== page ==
Theres no right or wrong way to tackle the Creb so its extremely important to be wary about something coming the other way especially when the track gets pretty narrow in most places. The signs say trailers not recommended and with all my experience Id be a little hesitant, especially with on coming traffic and the uncertainty with the conditions along the way.

Do your research before hitting the Creb with weather conditions as the track gets shut down and the gates get locked - there’s huge fines for driving on it when its shut. Bit of advice too - put your UHF on scan to listen for any other traffic, I was surprised that there’s no dedicated channel for the Creb like other tracks around the country. We did encounter a few other 4wds and bikes - and luckily where we came head to head there were pull over spots.

The first part of the track follows the base of mountains before it seems to head uphill forever where over every rise you get glimpses of the track up the next hill in the distance. The rainforest hugs the track yet at certain spots the views are nothing short of spectacular. Phone reception is patchy along the track, of course better on the higher sections but definatly cant rely on it if you get into trouble.

Tracking through the rainforest was pretty special where tree ferns line the track in the cooler shady sections, dwarf Tibouchina’s with their stark purple flowers give colour against the healthy green thick forest sections. Tall vines seek sunshine growing up the variety of unique tall timbered rainforest trees. Some strangler vines and others with razor sharp spikes that will have you swearing for days if you get stabbed. Stunning old growth figs grow tall that have been here for hundreds of years.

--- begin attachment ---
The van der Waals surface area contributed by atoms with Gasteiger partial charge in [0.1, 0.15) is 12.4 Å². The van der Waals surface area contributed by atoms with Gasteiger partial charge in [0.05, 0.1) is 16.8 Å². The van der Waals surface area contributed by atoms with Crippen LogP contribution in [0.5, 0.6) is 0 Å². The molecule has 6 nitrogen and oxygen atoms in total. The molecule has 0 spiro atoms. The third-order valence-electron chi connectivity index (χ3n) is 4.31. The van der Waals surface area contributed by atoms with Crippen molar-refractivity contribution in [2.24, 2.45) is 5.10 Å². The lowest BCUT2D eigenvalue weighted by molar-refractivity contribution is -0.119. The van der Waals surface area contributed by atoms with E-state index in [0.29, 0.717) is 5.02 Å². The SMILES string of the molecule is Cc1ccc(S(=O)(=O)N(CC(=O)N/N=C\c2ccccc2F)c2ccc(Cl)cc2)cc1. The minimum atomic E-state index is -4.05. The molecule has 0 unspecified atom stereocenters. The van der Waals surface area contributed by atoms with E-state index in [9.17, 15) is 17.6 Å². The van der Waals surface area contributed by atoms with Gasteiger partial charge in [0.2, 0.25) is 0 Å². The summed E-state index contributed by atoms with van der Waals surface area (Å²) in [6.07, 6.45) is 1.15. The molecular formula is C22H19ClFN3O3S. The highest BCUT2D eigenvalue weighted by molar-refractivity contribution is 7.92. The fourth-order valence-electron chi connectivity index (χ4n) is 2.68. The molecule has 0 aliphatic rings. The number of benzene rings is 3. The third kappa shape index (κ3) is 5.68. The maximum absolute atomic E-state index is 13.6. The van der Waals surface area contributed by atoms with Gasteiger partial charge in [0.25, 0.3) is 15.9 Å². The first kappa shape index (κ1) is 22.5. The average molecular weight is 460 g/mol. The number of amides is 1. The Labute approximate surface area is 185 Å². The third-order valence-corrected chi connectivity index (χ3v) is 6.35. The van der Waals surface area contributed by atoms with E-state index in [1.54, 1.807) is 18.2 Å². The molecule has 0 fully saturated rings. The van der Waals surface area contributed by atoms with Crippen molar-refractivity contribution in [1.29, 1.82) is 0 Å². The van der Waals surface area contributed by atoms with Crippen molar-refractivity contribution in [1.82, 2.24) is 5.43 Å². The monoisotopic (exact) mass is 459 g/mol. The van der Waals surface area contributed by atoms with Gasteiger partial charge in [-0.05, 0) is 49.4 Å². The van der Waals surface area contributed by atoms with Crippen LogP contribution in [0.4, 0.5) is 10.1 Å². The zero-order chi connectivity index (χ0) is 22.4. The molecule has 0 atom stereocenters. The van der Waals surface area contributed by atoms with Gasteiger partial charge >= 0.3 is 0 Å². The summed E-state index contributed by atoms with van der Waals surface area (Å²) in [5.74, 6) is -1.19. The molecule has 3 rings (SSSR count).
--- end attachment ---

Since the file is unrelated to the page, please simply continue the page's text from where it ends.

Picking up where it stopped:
When I hit the track I dropped my tyres down to 20 ( 285/75/16 ) but of course its a personal choice depending on tyre type, driving ability, 4wd etc. The track was tacky in parts but definatly no where as hard as I thought or was expecting ( it did rain a week prior ), yet on the higher parts the track was dry.

Stopping at the creeks was a great way to stretch the legs and even have a dip - don’t worry there’s no crocs up here, as well at Telecom hill that is the highest part of the Creb with stunning views. There were quite a few side tracks that were extremely challenging and looked liked parts of the original track, but after years of erosion, big tyres there are bypass tracks.

Heading to the north of the track, it slowly changes from thick rainforest to a dry Eucalypt forest environment, also known as sclerophyll forests where gums are scattered with a level of dry grass and other smaller plants at the base. When we did the track this northern part was very dusty and hadn’t had rain for quite some time.